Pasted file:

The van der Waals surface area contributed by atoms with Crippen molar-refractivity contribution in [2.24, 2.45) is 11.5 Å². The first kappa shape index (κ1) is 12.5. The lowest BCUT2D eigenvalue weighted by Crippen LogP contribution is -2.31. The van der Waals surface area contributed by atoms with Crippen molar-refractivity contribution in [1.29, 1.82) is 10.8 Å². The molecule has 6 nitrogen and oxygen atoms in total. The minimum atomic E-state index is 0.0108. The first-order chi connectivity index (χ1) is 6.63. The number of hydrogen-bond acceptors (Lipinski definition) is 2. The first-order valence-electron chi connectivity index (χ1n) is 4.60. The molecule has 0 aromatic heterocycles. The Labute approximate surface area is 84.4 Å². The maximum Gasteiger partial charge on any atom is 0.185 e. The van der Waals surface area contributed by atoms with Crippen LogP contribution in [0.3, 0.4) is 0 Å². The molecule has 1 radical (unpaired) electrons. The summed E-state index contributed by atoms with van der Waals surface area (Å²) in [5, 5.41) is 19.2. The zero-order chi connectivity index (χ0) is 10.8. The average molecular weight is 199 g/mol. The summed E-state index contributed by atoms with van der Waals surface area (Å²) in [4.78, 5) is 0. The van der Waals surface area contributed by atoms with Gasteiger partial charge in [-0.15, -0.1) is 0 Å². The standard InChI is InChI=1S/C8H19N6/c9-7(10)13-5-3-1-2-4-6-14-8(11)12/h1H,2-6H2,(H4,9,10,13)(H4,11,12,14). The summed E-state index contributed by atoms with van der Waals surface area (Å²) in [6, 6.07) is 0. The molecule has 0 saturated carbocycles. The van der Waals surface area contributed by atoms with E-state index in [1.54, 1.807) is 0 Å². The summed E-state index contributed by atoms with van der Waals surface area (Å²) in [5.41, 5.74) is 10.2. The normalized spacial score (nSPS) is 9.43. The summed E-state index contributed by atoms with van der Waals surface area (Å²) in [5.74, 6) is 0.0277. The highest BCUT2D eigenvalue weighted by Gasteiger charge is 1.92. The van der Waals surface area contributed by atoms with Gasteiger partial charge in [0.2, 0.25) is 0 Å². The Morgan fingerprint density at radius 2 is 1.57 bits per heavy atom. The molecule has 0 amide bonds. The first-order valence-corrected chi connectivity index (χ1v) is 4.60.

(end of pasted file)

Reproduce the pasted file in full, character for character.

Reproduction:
The van der Waals surface area contributed by atoms with Crippen molar-refractivity contribution in [2.24, 2.45) is 11.5 Å². The first kappa shape index (κ1) is 12.5. The lowest BCUT2D eigenvalue weighted by Crippen LogP contribution is -2.31. The van der Waals surface area contributed by atoms with Crippen molar-refractivity contribution in [1.29, 1.82) is 10.8 Å². The molecule has 6 nitrogen and oxygen atoms in total. The minimum atomic E-state index is 0.0108. The first-order chi connectivity index (χ1) is 6.63. The number of hydrogen-bond acceptors (Lipinski definition) is 2. The first-order valence-electron chi connectivity index (χ1n) is 4.60. The molecule has 0 aromatic heterocycles. The Labute approximate surface area is 84.4 Å². The maximum Gasteiger partial charge on any atom is 0.185 e. The van der Waals surface area contributed by atoms with Crippen LogP contribution in [0.3, 0.4) is 0 Å². The molecule has 1 radical (unpaired) electrons. The summed E-state index contributed by atoms with van der Waals surface area (Å²) in [5, 5.41) is 19.2. The zero-order chi connectivity index (χ0) is 10.8. The average molecular weight is 199 g/mol. The summed E-state index contributed by atoms with van der Waals surface area (Å²) in [4.78, 5) is 0. The van der Waals surface area contributed by atoms with Gasteiger partial charge in [-0.15, -0.1) is 0 Å². The standard InChI is InChI=1S/C8H19N6/c9-7(10)13-5-3-1-2-4-6-14-8(11)12/h1H,2-6H2,(H4,9,10,13)(H4,11,12,14). The summed E-state index contributed by atoms with van der Waals surface area (Å²) in [6, 6.07) is 0. The molecule has 0 saturated carbocycles. The van der Waals surface area contributed by atoms with E-state index in [1.54, 1.807) is 0 Å². The summed E-state index contributed by atoms with van der Waals surface area (Å²) in [5.41, 5.74) is 10.2. The normalized spacial score (nSPS) is 9.43. The summed E-state index contributed by atoms with van der Waals surface area (Å²) in [5.74, 6) is 0.0277. The highest BCUT2D eigenvalue weighted by Gasteiger charge is 1.92. The van der Waals surface area contributed by atoms with Gasteiger partial charge in [0.2, 0.25) is 0 Å². The Morgan fingerprint density at radius 2 is 1.57 bits per heavy atom. The molecule has 0 amide bonds. The first-order valence-corrected chi connectivity index (χ1v) is 4.60.